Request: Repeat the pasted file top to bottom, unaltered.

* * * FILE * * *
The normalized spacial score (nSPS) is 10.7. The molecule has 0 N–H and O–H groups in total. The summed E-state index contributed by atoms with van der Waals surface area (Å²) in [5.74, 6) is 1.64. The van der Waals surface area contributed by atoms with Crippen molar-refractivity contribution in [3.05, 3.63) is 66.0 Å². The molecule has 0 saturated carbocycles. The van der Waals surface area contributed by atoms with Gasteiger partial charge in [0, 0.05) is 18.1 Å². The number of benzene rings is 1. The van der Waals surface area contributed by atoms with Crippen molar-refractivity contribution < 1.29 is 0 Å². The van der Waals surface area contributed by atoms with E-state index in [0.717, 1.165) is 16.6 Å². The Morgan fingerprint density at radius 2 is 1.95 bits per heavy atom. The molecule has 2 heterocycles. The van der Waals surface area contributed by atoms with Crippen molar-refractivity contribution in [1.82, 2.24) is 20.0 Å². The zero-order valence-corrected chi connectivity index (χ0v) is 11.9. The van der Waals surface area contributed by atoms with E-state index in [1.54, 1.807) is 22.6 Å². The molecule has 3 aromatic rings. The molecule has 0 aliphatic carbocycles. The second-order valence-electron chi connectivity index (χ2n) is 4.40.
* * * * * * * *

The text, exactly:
The normalized spacial score (nSPS) is 10.7. The molecule has 0 N–H and O–H groups in total. The summed E-state index contributed by atoms with van der Waals surface area (Å²) in [5.74, 6) is 1.64. The van der Waals surface area contributed by atoms with Crippen molar-refractivity contribution in [3.05, 3.63) is 66.0 Å². The molecule has 0 saturated carbocycles. The van der Waals surface area contributed by atoms with Gasteiger partial charge in [0, 0.05) is 18.1 Å². The number of benzene rings is 1. The van der Waals surface area contributed by atoms with Crippen molar-refractivity contribution < 1.29 is 0 Å². The van der Waals surface area contributed by atoms with E-state index in [0.717, 1.165) is 16.6 Å². The Morgan fingerprint density at radius 2 is 1.95 bits per heavy atom. The molecule has 2 heterocycles. The van der Waals surface area contributed by atoms with Crippen molar-refractivity contribution in [1.82, 2.24) is 20.0 Å². The zero-order valence-corrected chi connectivity index (χ0v) is 11.9. The van der Waals surface area contributed by atoms with E-state index in [1.54, 1.807) is 22.6 Å². The molecule has 3 aromatic rings. The molecule has 0 aliphatic carbocycles. The second-order valence-electron chi connectivity index (χ2n) is 4.40.